Paige Jaeger, LibraryDoor, April 25, 2014– This morning I received a desperate plea from a super-librarian who has seen her program go down-the-tubes with the arrival of one-on-one devices incorrectly implemented in silo-classrooms. What a shame. As a district adopts a new “writing program” with built-in research tasks, old tasks get dropped in order to accommodate new instructional models that have been crafted to increase someone’s bottom line.
Ironically, this school with a flexible schedule to allow for innovative learning endeavors, is reverting to a model of one-size-fits-all learning tasks demoralizing a cutting edge model of flexible scheduling to accommodate curriculum needs.
If this sounds like your scenario, please wrap your head around a few poignant truths for advocacy. These three teacher-assessment questions below are a great starting ground to discuss at faculty meetings, principal appointments or in the lunchroom. Simple truths such as these may help to open research collaboration doors. These are merely three of many possibilities, but are effective one-liners to help secure and maintain your foothold in research–in spite of new writing programs, learning modules, or other packaged products that arrive in your building!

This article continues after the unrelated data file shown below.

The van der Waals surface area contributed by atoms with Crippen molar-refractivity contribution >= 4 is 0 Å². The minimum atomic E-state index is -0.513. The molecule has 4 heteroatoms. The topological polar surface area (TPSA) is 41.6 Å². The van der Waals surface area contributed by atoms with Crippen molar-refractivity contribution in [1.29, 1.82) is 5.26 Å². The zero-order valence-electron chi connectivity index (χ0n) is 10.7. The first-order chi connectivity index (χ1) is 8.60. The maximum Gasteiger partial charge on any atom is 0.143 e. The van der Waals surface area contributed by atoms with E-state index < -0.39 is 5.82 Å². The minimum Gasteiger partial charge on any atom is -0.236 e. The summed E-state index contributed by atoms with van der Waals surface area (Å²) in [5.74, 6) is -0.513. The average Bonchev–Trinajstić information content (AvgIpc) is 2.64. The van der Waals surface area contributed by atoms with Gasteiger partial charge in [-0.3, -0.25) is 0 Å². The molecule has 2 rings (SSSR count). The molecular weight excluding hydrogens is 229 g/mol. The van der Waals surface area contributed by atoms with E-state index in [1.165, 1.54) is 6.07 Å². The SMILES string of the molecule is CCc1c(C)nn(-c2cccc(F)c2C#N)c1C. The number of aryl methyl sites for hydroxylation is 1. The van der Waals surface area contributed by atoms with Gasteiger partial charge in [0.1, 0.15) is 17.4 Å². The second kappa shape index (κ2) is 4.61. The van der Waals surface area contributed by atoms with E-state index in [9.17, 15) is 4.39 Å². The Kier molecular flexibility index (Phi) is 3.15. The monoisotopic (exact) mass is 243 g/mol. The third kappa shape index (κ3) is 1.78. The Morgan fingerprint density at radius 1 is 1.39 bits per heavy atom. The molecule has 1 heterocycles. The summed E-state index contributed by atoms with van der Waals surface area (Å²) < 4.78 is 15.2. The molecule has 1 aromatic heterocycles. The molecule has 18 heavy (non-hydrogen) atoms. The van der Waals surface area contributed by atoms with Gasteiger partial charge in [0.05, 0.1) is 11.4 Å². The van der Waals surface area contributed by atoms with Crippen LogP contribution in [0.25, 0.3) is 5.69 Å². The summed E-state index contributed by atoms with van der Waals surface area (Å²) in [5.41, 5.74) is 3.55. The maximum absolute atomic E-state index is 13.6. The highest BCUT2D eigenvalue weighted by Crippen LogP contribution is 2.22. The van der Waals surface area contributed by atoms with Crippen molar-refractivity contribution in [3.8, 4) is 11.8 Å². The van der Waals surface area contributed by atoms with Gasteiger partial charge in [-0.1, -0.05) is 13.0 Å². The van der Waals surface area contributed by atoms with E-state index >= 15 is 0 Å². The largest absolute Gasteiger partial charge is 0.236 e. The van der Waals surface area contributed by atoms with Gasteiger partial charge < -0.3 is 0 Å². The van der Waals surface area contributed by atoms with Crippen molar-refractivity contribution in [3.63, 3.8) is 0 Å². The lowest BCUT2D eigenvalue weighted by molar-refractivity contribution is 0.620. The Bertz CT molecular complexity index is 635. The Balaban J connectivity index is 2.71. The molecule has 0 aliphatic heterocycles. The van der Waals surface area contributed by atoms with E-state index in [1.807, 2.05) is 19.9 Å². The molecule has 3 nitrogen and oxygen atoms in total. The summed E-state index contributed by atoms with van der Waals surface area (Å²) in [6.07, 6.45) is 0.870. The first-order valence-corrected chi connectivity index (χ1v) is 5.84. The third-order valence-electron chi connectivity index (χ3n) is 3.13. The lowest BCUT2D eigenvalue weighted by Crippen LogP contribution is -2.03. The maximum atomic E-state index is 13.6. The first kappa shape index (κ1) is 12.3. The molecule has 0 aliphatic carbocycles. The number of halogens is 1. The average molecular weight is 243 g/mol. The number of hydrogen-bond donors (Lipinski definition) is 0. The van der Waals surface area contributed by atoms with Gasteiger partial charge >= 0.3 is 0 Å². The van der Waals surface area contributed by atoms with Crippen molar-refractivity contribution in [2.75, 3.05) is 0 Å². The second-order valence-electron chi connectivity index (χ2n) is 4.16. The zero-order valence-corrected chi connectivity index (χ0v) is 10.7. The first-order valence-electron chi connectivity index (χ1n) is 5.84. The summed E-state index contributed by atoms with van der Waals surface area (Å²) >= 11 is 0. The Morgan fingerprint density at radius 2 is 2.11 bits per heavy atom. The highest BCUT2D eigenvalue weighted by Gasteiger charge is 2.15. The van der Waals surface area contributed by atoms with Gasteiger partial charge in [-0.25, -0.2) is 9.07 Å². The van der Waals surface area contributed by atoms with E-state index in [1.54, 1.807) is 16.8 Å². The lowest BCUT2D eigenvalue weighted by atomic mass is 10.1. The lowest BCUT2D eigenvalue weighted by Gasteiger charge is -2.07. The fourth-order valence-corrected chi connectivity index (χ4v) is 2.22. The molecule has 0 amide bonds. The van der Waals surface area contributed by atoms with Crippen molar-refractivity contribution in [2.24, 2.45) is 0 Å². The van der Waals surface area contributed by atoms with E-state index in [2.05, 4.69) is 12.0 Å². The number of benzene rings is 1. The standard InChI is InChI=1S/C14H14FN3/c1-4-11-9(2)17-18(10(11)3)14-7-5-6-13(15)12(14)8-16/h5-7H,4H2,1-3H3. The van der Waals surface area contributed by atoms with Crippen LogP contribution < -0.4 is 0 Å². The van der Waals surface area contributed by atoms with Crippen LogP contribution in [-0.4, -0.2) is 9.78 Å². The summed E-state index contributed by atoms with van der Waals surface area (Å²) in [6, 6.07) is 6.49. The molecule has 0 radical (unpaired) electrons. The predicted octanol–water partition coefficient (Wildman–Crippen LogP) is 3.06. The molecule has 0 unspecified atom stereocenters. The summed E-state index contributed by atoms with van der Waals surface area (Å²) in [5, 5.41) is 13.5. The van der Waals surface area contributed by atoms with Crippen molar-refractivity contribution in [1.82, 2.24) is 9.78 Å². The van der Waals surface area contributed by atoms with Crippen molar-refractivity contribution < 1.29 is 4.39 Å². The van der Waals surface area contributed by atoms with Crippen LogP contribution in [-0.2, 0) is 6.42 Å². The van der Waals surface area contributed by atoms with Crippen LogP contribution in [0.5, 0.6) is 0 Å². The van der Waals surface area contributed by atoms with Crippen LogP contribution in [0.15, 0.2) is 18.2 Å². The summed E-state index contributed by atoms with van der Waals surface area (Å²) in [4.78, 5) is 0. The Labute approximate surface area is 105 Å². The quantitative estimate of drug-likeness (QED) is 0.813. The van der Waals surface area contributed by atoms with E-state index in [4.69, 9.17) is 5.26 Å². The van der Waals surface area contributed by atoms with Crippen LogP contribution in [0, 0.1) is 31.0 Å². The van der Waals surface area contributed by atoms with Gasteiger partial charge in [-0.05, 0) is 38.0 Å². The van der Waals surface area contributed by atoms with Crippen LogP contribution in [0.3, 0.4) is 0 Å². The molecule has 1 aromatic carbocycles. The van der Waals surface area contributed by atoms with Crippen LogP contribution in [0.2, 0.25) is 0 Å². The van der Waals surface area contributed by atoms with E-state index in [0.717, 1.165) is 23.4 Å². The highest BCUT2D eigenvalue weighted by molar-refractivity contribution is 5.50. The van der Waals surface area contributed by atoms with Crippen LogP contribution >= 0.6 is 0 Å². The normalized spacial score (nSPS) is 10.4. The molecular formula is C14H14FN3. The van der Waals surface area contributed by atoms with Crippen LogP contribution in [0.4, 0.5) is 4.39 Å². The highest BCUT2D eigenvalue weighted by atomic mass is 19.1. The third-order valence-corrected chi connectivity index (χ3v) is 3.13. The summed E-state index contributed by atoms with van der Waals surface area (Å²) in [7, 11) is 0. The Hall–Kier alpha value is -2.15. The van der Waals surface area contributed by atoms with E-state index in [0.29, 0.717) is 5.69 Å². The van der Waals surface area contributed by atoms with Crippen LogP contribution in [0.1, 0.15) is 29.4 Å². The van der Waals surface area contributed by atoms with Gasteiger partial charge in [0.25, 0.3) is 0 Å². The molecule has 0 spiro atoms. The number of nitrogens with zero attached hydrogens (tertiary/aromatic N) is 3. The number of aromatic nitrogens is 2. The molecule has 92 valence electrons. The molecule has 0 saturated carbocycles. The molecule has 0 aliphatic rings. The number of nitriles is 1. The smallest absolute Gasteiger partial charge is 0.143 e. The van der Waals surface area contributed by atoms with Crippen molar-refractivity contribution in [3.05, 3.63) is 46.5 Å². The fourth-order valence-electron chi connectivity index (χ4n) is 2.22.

Inherent in transforming information is synthesis and a conclusion…. Transfer requires only reporting of data without deep understanding. Most commercially-sold writing programs do not understand this. If assignments don’t include an element of transforming information, they are low level thought and do NOT meet our state’s model of investigation nor the objectives of the Common Core.
We are living in an Age of Misinformation – not the information age. – Students need to learn how to access information as well as synthesize it to draw conclusions. This is college and career readiness. Not, finding information on Google or mere vetted websites and jotting those notes into a pro-forma document or virtual index cards….
At the New England Library Association conference where I help pre-conference PD a few weeks ago, I met many great librarians who also bemoaned this scenario. We jokingly said we’d come up with a 12-Step program for recovery. Well, we’ve done better than that! We’ve boiled it down to 5 simple steps, because we know that brain research says the brain can’t remember more than 4 at a time!
- Administer the Google litmus test
- Insert Essential Question at the beginning which will foster synthesis of those facts and conclusions
- Require credible library resources to be used
- Embed technology for engagement – somewhere
- Insure that students have an opportunity to “present” their knowledge
Now we really know that there is more to it than that, but these simple 5 will not scare them away from “Repackaging Research.”
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